Old Green World: Queer love after the apocalypse

Old Green World: Queer love after the apocalypse
First, a confession. I’m not a huge reader of genre fiction. I am, however, a sucker for stories of illicit love between young men on the brink of adulthood. And, initially, that’s what drew me into Jason Craft’s Old Green World, a novel that deftly introduces a post-apocalyptic fantasy world through the familiar conceit of star-crossed lovers. Eighteen-year-old Albert, the son of immigrant farmers, has grown up alongside Thomas, scion of the local administrative class. Their parents and teachers have allowed romance to simmer beneath the surface, but now Thomas must marry (and procreate) to cement political alliances, while Albert is expected to go to war against the savage forest people of the south. Albert makes an excellent guide to this future world. He’s naïve—which means we’re learning lots of things right along with him. Perhaps only a teenager could be so convincingly surprised to discover the social and political boundaries of his own culture. On the other hand, Albert’s not stupid. It doesn’t take long before he’s questioning the wisdom of rebuilding post-apocalyptic civilization through conquest and subjugation. The drivers of this civilization-building project are an unlikely group of quasi-Buddhist teachers known as “Adepts.” The Adepts teach seemingly benign lessons in mindfulness and self-regulation, but they also have the power to control human emotions and move large objects with their minds. They are responsible for carrying out the will of the “Old People,” ancient humans who can manipulate time and who may or may not have been responsible for the apocalypse.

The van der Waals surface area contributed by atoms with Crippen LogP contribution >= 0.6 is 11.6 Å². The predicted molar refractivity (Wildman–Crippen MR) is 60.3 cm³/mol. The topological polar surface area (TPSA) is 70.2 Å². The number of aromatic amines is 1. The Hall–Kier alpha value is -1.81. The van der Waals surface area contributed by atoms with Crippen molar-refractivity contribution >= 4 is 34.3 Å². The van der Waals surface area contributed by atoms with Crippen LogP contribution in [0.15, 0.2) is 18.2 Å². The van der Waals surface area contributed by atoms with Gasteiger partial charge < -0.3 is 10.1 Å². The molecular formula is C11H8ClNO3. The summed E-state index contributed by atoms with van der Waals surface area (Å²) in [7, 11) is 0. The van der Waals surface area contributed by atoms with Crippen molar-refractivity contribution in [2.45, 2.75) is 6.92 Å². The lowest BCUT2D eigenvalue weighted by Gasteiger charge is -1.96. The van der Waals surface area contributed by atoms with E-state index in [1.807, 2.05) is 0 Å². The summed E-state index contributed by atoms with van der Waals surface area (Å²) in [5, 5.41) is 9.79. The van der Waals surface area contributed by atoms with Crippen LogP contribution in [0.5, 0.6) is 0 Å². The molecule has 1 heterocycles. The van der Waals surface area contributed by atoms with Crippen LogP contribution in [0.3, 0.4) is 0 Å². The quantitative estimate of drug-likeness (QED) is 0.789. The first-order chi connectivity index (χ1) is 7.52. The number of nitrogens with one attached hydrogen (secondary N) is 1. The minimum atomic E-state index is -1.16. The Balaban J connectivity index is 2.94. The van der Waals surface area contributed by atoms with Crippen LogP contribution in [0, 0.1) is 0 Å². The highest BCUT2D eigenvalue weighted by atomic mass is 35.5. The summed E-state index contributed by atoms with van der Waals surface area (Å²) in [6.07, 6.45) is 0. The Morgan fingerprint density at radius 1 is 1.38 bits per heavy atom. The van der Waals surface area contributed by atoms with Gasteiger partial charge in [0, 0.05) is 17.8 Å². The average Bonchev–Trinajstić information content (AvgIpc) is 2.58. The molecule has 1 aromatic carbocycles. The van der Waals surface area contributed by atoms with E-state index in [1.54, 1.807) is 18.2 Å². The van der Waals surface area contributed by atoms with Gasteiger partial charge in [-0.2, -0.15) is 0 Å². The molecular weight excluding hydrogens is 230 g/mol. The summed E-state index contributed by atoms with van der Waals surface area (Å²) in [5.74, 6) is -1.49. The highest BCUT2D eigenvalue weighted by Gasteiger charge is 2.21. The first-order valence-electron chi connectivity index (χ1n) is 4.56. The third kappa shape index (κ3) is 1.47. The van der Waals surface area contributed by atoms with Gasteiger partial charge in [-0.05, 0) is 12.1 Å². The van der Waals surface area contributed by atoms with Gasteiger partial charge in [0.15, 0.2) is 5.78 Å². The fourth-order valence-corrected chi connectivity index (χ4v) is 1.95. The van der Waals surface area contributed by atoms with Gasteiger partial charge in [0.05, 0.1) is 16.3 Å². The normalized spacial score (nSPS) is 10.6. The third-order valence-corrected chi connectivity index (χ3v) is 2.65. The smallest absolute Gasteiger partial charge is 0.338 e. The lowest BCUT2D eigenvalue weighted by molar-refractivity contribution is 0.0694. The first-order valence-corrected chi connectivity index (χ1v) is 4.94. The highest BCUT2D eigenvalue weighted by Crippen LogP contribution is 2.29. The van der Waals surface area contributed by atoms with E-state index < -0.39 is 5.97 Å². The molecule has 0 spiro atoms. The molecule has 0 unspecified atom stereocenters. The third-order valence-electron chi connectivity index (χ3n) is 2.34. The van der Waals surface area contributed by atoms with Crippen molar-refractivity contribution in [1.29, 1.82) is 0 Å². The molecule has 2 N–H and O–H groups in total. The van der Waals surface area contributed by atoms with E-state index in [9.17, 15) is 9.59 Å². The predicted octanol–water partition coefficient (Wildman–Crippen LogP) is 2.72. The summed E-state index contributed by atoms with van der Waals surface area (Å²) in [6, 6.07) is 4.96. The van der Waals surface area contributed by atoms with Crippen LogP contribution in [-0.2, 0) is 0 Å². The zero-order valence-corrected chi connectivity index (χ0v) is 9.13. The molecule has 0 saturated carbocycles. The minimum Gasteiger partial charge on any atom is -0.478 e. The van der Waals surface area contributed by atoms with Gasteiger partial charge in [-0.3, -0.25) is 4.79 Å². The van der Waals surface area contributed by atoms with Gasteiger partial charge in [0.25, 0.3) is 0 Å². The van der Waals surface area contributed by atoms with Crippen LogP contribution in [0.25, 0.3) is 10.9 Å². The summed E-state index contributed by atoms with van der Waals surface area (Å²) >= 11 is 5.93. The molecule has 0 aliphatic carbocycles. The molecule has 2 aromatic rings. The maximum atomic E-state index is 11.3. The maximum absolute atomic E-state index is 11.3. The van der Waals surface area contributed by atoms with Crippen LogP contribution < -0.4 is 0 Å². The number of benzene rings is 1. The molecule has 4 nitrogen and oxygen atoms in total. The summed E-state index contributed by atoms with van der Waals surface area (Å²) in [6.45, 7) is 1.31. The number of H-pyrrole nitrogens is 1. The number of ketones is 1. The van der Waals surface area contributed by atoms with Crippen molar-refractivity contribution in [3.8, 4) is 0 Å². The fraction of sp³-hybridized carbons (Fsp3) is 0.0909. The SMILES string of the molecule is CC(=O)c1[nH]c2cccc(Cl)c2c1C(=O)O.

None of this comes across as cartoonish, which is a testament to the novel’s psychological acuteness and finely rendered detail. The Adepts are wracked with doubt as they introduce some of the most oppressive aspects of pre-apocalyptic cultures, and the forest—the volatile, mysterious force at the center of the novel—seems ambivalent rather than purely good or evil.

There are moments when Old Green World veers into a kind of allegory about the Old People. I’m allergic to allegory myself, but I suspect that’s where I differ from many hardcore fans of fantasy fiction. To be honest, I found these moments unsatisfying partly because I longed for the specificity and psychological insight of the rest of the story, and partly because they stubbornly resisted my attempts to map them onto a particular environmental or political agenda.

The world of Old Green World is neither completely dystopian nor completely utopian. The same society that enforces primogeniture (and thus wrenches Albert and Thomas from each other’s arms) also seems to celebrate certain kinds of gender diversity. In the latter half of the novel, we are introduced to Niall, a renegade adept who might be called a trans man in twenty-first century parlance. Niall’s evolution alongside Albert hints at more gender permutations to come as the story continues to unfold.

Old Green World ends with a moment of idyllic-yet-fragile queer domesticity. Craft has indicated that this book is the first installment of an ongoing series. I, for one, am eager to find out what will happen to Albert, Niall and all the rest.

Old Green World is available on Amazon in paperback for under $10 or pick up the Kindle edition for $2.99. Better yet, pick it up in your locally owned bookstore.

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